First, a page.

# Typing out all integers from $1$ to $10,000$

Imagine you used a numeric keypad to type out all the integers from $1$ to $10,000$ (inclusive). What is the result when you subtract the digit on the keypad used least often from the digit on the keypad used most often (most minus least)?

Attempt:

First note that each of the digits $1,2,\ldots,9$ occur the same number of times by symmetry if we count up to $10,000$ exclusive. We note that since $0$ doesn't appear as the first digit it must appear the least number of times. Thus, since $10,000$ contains $1$, the digit $1$ occurs most often and $0$ occurs least often giving an answer of $1-0 = 1$.

• This is correct. – JMoravitz Nov 22 '16 at 0:07
• You should mention that $0$ appears so many fewer times that the fact that it appears four times in $10\,000$ doesn't matter. – Arthur Nov 22 '16 at 0:12
• As a user with 2,536 reputation, please read the tag description for number-theory and do not use it for this kind of question. I'll give you a pass though because this is a rather hard question to tag. – 6005 Nov 22 '16 at 0:16
• Sounds fine to me. One can if one wishes tell precisely how many times each digit appears but that's just confirmation. Your logic is perfect. – fleablood Nov 22 '16 at 1:35
• Okay... no-one asked but. Each of the digits 1-9 occur in each of the positions right 4 positions exactly 1000 times each. 0 never appears in a position as a leading digit so 0 appears in each of the four positions 999 times. 1 is the only digit that appears in the 5th left position and it appears once. So 2-9 appear 4000 times, 1 appears 4001 times. And 0 appears 3996 times. – fleablood Nov 22 '16 at 1:42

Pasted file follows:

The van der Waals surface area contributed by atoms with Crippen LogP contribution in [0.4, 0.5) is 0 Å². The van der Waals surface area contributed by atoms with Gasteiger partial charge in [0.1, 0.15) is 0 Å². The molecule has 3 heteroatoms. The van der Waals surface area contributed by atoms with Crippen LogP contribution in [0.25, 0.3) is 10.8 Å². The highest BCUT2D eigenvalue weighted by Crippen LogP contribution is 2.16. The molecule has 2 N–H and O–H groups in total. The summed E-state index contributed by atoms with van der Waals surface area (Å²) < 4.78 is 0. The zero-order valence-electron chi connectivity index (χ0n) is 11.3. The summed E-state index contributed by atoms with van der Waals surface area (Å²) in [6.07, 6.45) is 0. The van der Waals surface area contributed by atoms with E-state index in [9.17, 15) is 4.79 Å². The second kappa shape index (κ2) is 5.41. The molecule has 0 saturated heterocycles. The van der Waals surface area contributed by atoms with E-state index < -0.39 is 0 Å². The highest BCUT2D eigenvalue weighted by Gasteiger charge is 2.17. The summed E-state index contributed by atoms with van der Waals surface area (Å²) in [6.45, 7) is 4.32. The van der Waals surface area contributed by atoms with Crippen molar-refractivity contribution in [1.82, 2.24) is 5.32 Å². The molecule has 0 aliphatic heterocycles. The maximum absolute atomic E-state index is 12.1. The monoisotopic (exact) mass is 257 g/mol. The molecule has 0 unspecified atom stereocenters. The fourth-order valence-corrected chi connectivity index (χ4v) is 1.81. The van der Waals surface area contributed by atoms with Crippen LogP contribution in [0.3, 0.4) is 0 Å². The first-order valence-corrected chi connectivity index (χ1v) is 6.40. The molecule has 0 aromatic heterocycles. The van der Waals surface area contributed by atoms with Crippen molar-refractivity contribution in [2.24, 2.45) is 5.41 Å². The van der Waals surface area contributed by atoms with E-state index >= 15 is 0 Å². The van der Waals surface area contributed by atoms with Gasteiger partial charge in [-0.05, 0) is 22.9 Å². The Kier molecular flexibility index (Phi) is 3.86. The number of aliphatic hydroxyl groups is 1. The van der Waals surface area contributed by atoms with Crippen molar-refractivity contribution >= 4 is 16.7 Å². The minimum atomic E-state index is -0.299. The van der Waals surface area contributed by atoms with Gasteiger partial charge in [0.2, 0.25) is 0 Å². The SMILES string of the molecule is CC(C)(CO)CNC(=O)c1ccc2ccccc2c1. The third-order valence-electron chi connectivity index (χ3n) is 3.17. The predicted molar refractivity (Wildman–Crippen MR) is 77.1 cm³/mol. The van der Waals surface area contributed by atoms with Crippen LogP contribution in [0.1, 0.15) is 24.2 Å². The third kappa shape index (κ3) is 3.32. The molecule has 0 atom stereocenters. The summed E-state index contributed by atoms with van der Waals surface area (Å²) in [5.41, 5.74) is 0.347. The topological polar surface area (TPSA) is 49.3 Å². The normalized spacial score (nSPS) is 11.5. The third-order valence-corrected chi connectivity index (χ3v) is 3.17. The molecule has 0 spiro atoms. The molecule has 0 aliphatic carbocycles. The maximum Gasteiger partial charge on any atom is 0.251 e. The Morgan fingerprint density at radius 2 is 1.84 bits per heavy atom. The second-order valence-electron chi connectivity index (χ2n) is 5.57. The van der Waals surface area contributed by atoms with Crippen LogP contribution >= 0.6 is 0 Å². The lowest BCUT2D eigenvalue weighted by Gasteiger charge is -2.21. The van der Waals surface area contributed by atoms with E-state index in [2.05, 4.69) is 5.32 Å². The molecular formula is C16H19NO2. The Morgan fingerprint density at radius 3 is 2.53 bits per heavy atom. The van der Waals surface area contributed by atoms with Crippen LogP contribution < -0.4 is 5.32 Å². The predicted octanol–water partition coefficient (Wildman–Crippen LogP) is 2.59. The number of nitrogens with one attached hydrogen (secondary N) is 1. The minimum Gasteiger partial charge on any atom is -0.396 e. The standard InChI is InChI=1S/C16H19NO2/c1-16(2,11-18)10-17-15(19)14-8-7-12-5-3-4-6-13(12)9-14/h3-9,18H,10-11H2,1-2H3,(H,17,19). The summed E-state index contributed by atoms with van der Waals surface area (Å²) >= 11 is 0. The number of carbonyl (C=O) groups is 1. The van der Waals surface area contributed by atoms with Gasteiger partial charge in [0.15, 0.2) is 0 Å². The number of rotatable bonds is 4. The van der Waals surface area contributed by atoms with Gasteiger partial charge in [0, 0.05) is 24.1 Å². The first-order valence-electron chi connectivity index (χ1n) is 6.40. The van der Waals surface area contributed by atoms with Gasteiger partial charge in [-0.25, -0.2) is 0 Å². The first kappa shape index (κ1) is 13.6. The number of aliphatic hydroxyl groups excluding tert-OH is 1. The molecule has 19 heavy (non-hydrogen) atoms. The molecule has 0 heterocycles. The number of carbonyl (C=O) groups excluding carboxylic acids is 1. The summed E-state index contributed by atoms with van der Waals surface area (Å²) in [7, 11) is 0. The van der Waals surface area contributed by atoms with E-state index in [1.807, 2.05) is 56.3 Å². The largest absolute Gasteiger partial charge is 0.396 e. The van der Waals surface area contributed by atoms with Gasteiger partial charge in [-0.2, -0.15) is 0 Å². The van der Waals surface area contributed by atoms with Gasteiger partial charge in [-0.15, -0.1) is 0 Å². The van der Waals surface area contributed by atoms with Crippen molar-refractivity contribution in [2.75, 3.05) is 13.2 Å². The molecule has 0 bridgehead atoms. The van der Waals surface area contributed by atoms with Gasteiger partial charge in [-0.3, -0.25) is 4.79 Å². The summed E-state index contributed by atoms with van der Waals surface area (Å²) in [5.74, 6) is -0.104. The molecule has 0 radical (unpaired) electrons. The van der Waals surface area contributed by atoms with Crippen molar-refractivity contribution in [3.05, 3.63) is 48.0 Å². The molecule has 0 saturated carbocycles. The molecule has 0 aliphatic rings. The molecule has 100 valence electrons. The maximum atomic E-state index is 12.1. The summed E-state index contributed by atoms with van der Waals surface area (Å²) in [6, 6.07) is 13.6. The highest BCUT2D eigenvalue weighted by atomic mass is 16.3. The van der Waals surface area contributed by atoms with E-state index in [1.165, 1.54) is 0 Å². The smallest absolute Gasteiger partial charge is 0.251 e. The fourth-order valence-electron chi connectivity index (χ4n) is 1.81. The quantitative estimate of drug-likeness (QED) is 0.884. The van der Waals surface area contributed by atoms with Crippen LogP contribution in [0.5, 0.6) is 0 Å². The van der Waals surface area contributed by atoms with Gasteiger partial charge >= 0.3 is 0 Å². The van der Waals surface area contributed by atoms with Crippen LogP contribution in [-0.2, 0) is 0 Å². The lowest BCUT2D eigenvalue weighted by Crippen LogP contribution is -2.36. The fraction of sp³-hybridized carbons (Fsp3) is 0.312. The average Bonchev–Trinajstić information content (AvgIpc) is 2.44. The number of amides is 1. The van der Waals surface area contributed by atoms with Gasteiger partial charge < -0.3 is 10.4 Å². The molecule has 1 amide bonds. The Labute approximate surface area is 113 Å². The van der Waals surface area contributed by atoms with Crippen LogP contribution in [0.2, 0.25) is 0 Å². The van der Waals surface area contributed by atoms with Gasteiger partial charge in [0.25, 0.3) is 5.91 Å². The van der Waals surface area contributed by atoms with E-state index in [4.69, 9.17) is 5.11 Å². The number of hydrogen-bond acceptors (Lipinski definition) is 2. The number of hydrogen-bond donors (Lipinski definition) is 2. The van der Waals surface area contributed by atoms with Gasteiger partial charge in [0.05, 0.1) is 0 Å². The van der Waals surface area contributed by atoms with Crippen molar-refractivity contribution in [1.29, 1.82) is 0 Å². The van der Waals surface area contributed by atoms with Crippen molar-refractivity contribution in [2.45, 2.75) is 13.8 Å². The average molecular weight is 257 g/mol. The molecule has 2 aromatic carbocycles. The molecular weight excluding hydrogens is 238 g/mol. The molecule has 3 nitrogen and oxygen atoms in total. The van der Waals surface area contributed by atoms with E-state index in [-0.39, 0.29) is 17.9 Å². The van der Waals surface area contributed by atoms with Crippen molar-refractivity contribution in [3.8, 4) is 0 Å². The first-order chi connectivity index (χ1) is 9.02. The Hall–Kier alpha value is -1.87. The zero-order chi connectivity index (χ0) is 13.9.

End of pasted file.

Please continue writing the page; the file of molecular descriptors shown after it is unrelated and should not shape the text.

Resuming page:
You have reasoned correctly and your solution is correct.

The one part that needs clarification (as has been pointed out in the comments) is

We note that since $0$ doesn't appear as the first digit it must appear the least number of times.

I think this should be clarified:

In typing out $1$ through $1000$, if we had typed the leading $0$s (like $001, 002, 003,$ etc.) then we would have counted every digit $0$ through $9$ an equal number of times, not counting the one extra $1$ in $1000$. So we are missing a number of zeros equal to the number of leading zeros we left off. There is certainly at least one leading zero we left off, thus there are fewer zeros than there are any of the digits $2$ through $9$.

• @Puzzled417 That reasoning works as well! – 6005 Nov 22 '16 at 0:26
• I don't think that is relevent and doesn'doesn't need stating. All columns go from 1 through 9 to 0, so the zero appearrng the last case doesn't imply 0s are any more common than any other number. After all, 9 appears three times in 999 but we didn't need to single that out. And 8 appears three times in 888 .... – fleablood Nov 22 '16 at 1:47
• @fleablood I was thinking the numbers went from $0$ to $1000$. Since they go from $1$ to $100$, you're right, we should instead count $1000$ as contributing three zeros. But if you read the original post, you will see the OP argued that there were an equal number of digits $1-9$ in the numbers $1$ through $999$, so the way he/she argued it, you need to worry about the extra three $0$s. – 6005 Nov 22 '16 at 1:49
• @fleablood I edited the post, do you agree with it now? – 6005 Nov 22 '16 at 1:52